By Adam Milstein (auth.), Balázs Kégl, Guy Lapalme (eds.)
The 18th convention of the Canadian Society for the Computational examine of Intelligence (CSCSI) endured the luck of its predecessors. This set of - pers re?ects the variety of the Canadian AI group and its foreign companions. AI 2005 attracted a hundred thirty five high quality submissions: sixty four from Canada and seventy one from all over the world. of those, 8 have been written in French. All submitted papers have been completely reviewed by way of not less than 3 participants of this system Committee. a complete of 30 contributions, authorised as lengthy papers, and 19 as brief papers are incorporated during this quantity. We invited 3 uncommon researchers to offer talks approximately their present study pursuits: Eric Brill from Microsoft examine, Craig Boutilier from the college of Toronto, and Henry Krautz from the collage of Washington. The association of one of these profitable convention bene?ted from the coll- oration of lots of individuals. prime, we want to precise our apprec- tion to this system Committee contributors and exterior referees, who supplied well timed and signi?cant reports. to regulate the submission and reviewing technique we used the Paperdyne procedure, which was once constructed via Dirk Peters. We owe targeted because of Kellogg sales space and Tricia d’Entremont for dealing with the neighborhood arrangementsandregistration.WealsothankBruceSpencerandmembersofthe CSCSI govt for all their e?orts in making AI 2005 a profitable conference.
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Extra info for Advances in Artificial Intelligence: 18th Conference of the Canadian Society for Computational Studies of Intelligence, Canadian AI 2005, Victoria, Canada, May 9-11, 2005. Proceedings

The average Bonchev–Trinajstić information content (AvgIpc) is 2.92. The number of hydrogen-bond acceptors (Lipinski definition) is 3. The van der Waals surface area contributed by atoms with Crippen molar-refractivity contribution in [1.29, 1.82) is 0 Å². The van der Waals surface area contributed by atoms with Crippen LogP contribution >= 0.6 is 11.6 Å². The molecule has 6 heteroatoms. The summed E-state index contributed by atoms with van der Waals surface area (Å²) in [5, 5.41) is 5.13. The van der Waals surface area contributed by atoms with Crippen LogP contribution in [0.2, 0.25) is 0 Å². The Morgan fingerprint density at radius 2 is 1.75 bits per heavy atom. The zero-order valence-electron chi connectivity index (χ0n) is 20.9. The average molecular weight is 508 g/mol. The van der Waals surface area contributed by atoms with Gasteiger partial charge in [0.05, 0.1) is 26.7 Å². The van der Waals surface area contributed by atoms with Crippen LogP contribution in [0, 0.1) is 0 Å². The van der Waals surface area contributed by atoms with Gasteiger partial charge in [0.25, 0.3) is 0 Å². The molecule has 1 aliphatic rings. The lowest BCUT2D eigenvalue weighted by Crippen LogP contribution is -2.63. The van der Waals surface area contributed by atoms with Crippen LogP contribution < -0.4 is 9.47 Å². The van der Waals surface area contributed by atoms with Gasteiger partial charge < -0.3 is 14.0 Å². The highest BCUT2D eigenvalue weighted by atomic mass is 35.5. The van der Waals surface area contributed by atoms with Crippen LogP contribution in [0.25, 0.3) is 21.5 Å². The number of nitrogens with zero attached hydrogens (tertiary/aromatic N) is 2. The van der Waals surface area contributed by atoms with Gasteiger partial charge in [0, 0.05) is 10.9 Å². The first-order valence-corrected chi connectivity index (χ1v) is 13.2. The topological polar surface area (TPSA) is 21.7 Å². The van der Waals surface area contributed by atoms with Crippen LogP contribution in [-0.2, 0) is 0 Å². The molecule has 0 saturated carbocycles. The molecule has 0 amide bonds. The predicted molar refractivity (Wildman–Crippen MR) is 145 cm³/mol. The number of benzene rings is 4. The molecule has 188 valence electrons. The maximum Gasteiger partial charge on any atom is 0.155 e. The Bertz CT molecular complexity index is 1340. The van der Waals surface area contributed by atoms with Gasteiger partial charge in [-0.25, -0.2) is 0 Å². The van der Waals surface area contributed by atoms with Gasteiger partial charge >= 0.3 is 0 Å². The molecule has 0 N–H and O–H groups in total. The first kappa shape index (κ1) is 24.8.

Tambe. A prototype infrastructure for distributed robot-agent-person teams. In AAMAS-03, 2003. 6. P. Scerri, D. Pynadath, and M. Tambe. Adjustable Autonomy for the Real World. In Agent Autonomy. Kluwer Publishers, 2004. 7. D. Schreckenghost, C. Martin, P. Bonasso, D. Kortenkamp, T. Miliam, and C. Thronesbery. Supporting Group Interaction Among Humans and Autonomous Agents. In Proceedings of the AAAI2002 Workshop on Autonomy, Delegation, and Control: From Inter-agent to Groups, pages 72–77, Menlo Park, CA, 2002.
33–37, 2005. K. Cheng, C. Micacchi, and R. Cohen (some suggesting that agents simply continue to operate autonomously and others requiring that the agents defer to a more authoritative coordinating agent). The events include: opportunities (conditions that are not detrimental but may lead to new goals and plans being adopted; the worker can inform the coordinator of its new goal or defer decisions of what to do, to the coordinator); barriers (conditions that may prevent the worker from progressing with its goals; the worker can inform the coordinator of its new goal or defer to the coordinator to resolve the barrier); potential causes of failure (conditions, which, if not corrected, will cause failure in the future; the worker can generate a plan to handle the problem and inform the coordinator, or send the problem to the coordinator to handle).
In The AAAI 2004 Spring Symposium on Interaction between Humans and Autonomous Systems over Extended Operation, pages 81–86, 2004. 3. C. Martin, D. Schreckenghost, and R. Bonasso. Augmenting Automated Control Software to Interact with Multiple Humans. In Proceeedings of AAAI04 Spring Symposium on Interaction Between Humans, 2004. 4. C. Micacchi. An Architecture for Multi-Agent Systems Operating in Soft Real-Time Environments With Unexpected Events. Master’s thesis, University of Waterloo, Waterloo, Canada, 2004.